The winemaking history of the Friuli-Venezia Giulia has been strongly influenced by the history of the Friuli and Venezia Giulia regions that were important stops along the Mediterranean spice route from the Byzantine Empire to the trading center of Venice. During the Middle Ages, travelers passing through this area brought grapewines from Macedonia and Anatolia. Under the Habsburgreign, the French varieties grape varieties were introduced. Prior to the phylloxera epidemic over 350 grape varieties were grown in the region. During the 19th century, the region served as a major Mediterranean port for the Austro-Hungarian Empire which installed a Teutonic influence in the people of the area.
Following the phylloxera epidemic, winemaking in the Friuli region was very muted and did not begin to garner much attention till the 1970s. The international popularity of Pinot Grigio in the 1980s and 1990s help to change the dynamic of Friuli-Venezia Giulia winemaking. Prior to this time vineyard owners sold their grapes in bulk to co-ops and négociant-like wineries that would blend the grapes together.
Friuli has built a glowing reputation for white wines made by relatively small wineries and estates. The whites had long been dominated by Tocai Friulano, a variety related to Sauvignon Vert or Sauvignonasse. But a European court has ruled that Tocai must change its name so as not to be confused with the Tokay or Tokaji of Hungary—which, curiously, is the name of a wine but not a vine.
Friuli’s Malvasia Istriana, Ribolla Gialla and Verduzzo also can be intriguing, as can such admirable foreign varieties as Sauvignon, Chardonnay and Pinot Bianco and the ever popular Pinot Grigio. The Friulian style in whites favors the exquisitely fresh and fruity, with delicate fragrance and flavor that express clear varietal character. Many producers consider their whites to be too pure and linear to benefit from wood aging. But there are a growing number of exceptions to the rule, in white wines that gain depth and complexity from blending, oak aging and other artistic touches.
The best vineyards in the Friuli-Venezia Giulia are located on the south facing slopes of the Alps foothills in the southern part of the region where it can benefit from the most direct sunlight to go along with the night time cool breezes from the Adriatic. The vineyard yields of the Friuli are among the lowest in Italy averaging 3.5 tons an acre. This is a result of the Friuli quest for high quality over quantity in their wines and also a reason why these wines tend to be more costly than other Italian whites.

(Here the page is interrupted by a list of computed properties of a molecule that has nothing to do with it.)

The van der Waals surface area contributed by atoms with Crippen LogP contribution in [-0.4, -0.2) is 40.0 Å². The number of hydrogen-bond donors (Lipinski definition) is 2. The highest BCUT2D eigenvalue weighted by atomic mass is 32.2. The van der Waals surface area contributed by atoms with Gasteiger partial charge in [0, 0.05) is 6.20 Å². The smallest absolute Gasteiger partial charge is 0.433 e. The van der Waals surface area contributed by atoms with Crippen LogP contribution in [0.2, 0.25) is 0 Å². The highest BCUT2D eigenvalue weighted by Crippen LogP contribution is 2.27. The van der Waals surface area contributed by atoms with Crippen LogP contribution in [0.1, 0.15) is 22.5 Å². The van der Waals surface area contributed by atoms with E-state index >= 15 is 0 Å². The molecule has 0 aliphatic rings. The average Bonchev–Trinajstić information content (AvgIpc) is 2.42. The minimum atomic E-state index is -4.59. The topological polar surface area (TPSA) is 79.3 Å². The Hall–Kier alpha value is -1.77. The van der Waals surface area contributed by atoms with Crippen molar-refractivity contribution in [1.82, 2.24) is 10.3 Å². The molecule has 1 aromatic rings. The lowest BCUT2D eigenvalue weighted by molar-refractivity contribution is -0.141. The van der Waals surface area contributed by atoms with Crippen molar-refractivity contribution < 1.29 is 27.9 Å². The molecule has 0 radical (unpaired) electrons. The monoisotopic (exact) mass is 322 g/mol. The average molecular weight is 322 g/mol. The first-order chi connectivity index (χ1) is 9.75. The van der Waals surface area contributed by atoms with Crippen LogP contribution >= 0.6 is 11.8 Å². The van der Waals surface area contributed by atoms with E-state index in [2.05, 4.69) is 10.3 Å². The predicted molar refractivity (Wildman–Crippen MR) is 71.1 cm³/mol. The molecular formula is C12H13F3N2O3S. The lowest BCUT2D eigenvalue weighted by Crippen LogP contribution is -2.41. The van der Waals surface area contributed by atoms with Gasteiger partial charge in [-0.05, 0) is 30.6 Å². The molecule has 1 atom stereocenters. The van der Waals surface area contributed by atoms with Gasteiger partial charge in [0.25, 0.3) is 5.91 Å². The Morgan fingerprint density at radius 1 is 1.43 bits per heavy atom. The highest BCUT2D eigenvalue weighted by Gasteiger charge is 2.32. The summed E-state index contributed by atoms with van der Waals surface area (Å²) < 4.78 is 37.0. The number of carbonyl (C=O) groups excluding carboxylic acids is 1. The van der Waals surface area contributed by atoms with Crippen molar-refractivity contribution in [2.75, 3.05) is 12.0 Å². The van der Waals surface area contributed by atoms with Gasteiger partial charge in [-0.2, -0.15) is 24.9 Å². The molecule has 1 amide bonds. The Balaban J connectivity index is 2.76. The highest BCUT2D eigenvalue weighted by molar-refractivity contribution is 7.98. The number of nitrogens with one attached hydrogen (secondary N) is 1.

While white wine dominates Friuli wine production, nearly 40% of the production is red with Merlot being the leading red wine grape. In the 1960s, winemakers of the Friuli-Venezia Giulia pioneered using modern techniques for white wine making in Italy by quickly getting juice off the grape skins and taking extra measures to prevent oxidation. Through Italy these techniques came to be known as the metodo friulano or “Friuli method”. Most Friuli wines are made in varietal form, with most appellations in the region requiring wines to be made with 100% of one grape, but distinguished blends are also made. The generally philosophy of Friuli winemakers (especially in regards to their white wines) is to emphasis the grape’s pure fruitiness and acidity without the masking affects of oak. To this extent, the Friulians more closely resemble the Alsatians and winemakers of the Loire Valley than their counterparts in Burgundy, Spain and other parts of Italy.[
In recent years there has been a revival of Orange wine production in the Friuli which involves leaving the white wine grapes in extended maceration with their grape skins. The resulting wines have a hint of color pigments that gives it an orange hue.
Friulian reds were traditionally light and fruity, best to drink within two to five years of the harvest. That style applied to the predominant Merlot and Cabernet Franc, as well as to Pinot Nero and the worthy native variety of Refosco. But certain winemakers have heightened structure and nuance by blending Cabernet Sauvignon, Merlot and other varieties and aging the wine in small oak barrels.
Friulians have shown an encouraging tendency to revive varieties that had been neglected. Foremost among the legends is Picolit, a white that ranked as one of Europe’s finest sweet wines around 1800, when it was favored by the Hapsburgs and other royal families. Despite low yields, Picolit has been coming back. So has Verduzzo, notably in Ramandolo. Ribolla Gialla, a native of Collio, has benefited from new methods that make it into a dry white of character.
Among the reds are Refosco, also known as Terrano, which can be made either light and fruity or into a durable wine for aging. Though rare and odd, Franconia and Tazzelenghe make distinctive reds, but perhaps the Pignolo and Schioppettino varieties have the most intriguing potential.
Sparkling wines represent a growing field, as producers bring not only choice Pinot and Chardonnay grapes into their cuvées but also Ribolla for fine spumante by the classical and charmat methods.